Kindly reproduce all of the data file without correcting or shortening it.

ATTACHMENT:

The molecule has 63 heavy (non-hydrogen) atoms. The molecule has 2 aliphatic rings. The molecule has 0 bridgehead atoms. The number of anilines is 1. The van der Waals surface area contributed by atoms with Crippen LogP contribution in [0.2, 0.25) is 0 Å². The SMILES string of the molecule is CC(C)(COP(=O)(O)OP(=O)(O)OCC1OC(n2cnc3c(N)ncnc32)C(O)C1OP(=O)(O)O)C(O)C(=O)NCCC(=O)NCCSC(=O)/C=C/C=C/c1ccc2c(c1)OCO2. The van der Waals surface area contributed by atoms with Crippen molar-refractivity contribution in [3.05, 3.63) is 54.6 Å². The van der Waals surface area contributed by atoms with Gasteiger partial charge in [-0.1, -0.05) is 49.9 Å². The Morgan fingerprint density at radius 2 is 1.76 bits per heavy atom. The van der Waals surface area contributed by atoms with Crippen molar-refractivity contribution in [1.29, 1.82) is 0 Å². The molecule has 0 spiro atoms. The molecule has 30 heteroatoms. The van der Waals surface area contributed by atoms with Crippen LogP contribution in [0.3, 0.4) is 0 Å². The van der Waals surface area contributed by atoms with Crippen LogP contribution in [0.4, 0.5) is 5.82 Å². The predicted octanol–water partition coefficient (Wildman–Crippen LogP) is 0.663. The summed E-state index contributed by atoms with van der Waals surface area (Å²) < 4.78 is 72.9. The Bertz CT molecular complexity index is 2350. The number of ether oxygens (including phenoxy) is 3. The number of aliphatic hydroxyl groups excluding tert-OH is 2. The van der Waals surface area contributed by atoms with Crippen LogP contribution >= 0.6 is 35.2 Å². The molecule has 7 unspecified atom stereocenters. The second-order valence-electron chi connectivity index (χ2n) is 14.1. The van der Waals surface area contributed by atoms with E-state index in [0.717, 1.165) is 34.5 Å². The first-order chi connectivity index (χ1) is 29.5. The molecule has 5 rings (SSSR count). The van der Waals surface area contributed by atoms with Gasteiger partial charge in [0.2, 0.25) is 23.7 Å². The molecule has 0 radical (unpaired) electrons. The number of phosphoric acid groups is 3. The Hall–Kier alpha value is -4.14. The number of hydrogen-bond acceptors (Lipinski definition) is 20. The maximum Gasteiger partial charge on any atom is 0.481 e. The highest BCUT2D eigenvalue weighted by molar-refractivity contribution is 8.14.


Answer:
The molecule has 63 heavy (non-hydrogen) atoms. The molecule has 2 aliphatic rings. The molecule has 0 bridgehead atoms. The number of anilines is 1. The van der Waals surface area contributed by atoms with Crippen LogP contribution in [0.2, 0.25) is 0 Å². The SMILES string of the molecule is CC(C)(COP(=O)(O)OP(=O)(O)OCC1OC(n2cnc3c(N)ncnc32)C(O)C1OP(=O)(O)O)C(O)C(=O)NCCC(=O)NCCSC(=O)/C=C/C=C/c1ccc2c(c1)OCO2. The van der Waals surface area contributed by atoms with Crippen molar-refractivity contribution in [3.05, 3.63) is 54.6 Å². The van der Waals surface area contributed by atoms with Gasteiger partial charge in [-0.1, -0.05) is 49.9 Å². The Morgan fingerprint density at radius 2 is 1.76 bits per heavy atom. The van der Waals surface area contributed by atoms with Crippen molar-refractivity contribution in [1.29, 1.82) is 0 Å². The molecule has 0 spiro atoms. The molecule has 30 heteroatoms. The van der Waals surface area contributed by atoms with Crippen LogP contribution in [0.3, 0.4) is 0 Å². The van der Waals surface area contributed by atoms with Crippen LogP contribution in [0.4, 0.5) is 5.82 Å². The predicted octanol–water partition coefficient (Wildman–Crippen LogP) is 0.663. The summed E-state index contributed by atoms with van der Waals surface area (Å²) < 4.78 is 72.9. The Bertz CT molecular complexity index is 2350. The number of ether oxygens (including phenoxy) is 3. The number of aliphatic hydroxyl groups excluding tert-OH is 2. The van der Waals surface area contributed by atoms with Crippen LogP contribution >= 0.6 is 35.2 Å². The molecule has 7 unspecified atom stereocenters. The second-order valence-electron chi connectivity index (χ2n) is 14.1. The van der Waals surface area contributed by atoms with E-state index in [0.717, 1.165) is 34.5 Å². The first-order chi connectivity index (χ1) is 29.5. The molecule has 5 rings (SSSR count). The van der Waals surface area contributed by atoms with Gasteiger partial charge in [0.2, 0.25) is 23.7 Å². The molecule has 0 radical (unpaired) electrons. The number of phosphoric acid groups is 3. The Hall–Kier alpha value is -4.14. The number of hydrogen-bond acceptors (Lipinski definition) is 20. The maximum Gasteiger partial charge on any atom is 0.481 e. The highest BCUT2D eigenvalue weighted by molar-refractivity contribution is 8.14.